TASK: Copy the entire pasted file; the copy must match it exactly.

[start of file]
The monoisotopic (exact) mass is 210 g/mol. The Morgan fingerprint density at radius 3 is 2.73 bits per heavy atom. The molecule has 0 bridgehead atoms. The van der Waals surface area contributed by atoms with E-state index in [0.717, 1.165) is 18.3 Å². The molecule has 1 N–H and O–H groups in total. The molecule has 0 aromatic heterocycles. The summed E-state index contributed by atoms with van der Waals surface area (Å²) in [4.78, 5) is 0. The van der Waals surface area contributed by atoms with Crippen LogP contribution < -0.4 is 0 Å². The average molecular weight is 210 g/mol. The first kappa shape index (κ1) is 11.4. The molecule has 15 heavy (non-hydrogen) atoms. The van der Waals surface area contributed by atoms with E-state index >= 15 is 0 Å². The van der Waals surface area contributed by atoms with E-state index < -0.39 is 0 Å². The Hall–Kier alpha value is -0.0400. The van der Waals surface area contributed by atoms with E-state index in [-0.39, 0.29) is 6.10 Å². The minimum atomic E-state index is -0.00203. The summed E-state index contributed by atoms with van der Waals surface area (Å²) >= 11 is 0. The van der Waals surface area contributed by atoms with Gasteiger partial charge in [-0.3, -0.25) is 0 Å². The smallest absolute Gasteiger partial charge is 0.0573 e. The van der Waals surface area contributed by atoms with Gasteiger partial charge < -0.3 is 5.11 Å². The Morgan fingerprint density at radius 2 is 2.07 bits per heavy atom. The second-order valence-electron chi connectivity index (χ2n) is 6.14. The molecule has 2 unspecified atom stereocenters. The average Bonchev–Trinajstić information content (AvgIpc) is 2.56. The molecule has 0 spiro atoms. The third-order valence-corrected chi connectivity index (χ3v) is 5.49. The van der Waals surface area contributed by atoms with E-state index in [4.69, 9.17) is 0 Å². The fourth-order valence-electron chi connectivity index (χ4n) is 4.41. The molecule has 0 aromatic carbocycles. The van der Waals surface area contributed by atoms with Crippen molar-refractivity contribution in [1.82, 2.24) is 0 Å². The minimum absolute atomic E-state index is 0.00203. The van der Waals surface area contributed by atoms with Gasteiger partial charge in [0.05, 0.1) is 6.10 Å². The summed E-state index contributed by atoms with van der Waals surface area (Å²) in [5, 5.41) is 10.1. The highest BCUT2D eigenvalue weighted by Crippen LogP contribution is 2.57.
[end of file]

The monoisotopic (exact) mass is 210 g/mol. The Morgan fingerprint density at radius 3 is 2.73 bits per heavy atom. The molecule has 0 bridgehead atoms. The van der Waals surface area contributed by atoms with E-state index in [0.717, 1.165) is 18.3 Å². The molecule has 1 N–H and O–H groups in total. The molecule has 0 aromatic heterocycles. The summed E-state index contributed by atoms with van der Waals surface area (Å²) in [4.78, 5) is 0. The van der Waals surface area contributed by atoms with Crippen LogP contribution < -0.4 is 0 Å². The average molecular weight is 210 g/mol. The first kappa shape index (κ1) is 11.4. The molecule has 15 heavy (non-hydrogen) atoms. The van der Waals surface area contributed by atoms with E-state index >= 15 is 0 Å². The van der Waals surface area contributed by atoms with E-state index < -0.39 is 0 Å². The Hall–Kier alpha value is -0.0400. The van der Waals surface area contributed by atoms with E-state index in [-0.39, 0.29) is 6.10 Å². The minimum atomic E-state index is -0.00203. The summed E-state index contributed by atoms with van der Waals surface area (Å²) >= 11 is 0. The van der Waals surface area contributed by atoms with Gasteiger partial charge in [-0.3, -0.25) is 0 Å². The smallest absolute Gasteiger partial charge is 0.0573 e. The van der Waals surface area contributed by atoms with Gasteiger partial charge < -0.3 is 5.11 Å². The Morgan fingerprint density at radius 2 is 2.07 bits per heavy atom. The second-order valence-electron chi connectivity index (χ2n) is 6.14. The molecule has 2 unspecified atom stereocenters. The average Bonchev–Trinajstić information content (AvgIpc) is 2.56. The molecule has 0 spiro atoms. The third-order valence-corrected chi connectivity index (χ3v) is 5.49. The van der Waals surface area contributed by atoms with E-state index in [4.69, 9.17) is 0 Å². The fourth-order valence-electron chi connectivity index (χ4n) is 4.41. The molecule has 0 aromatic carbocycles. The van der Waals surface area contributed by atoms with Crippen molar-refractivity contribution in [1.82, 2.24) is 0 Å². The minimum absolute atomic E-state index is 0.00203. The van der Waals surface area contributed by atoms with Gasteiger partial charge in [0.05, 0.1) is 6.10 Å². The summed E-state index contributed by atoms with van der Waals surface area (Å²) in [5, 5.41) is 10.1. The highest BCUT2D eigenvalue weighted by Crippen LogP contribution is 2.57.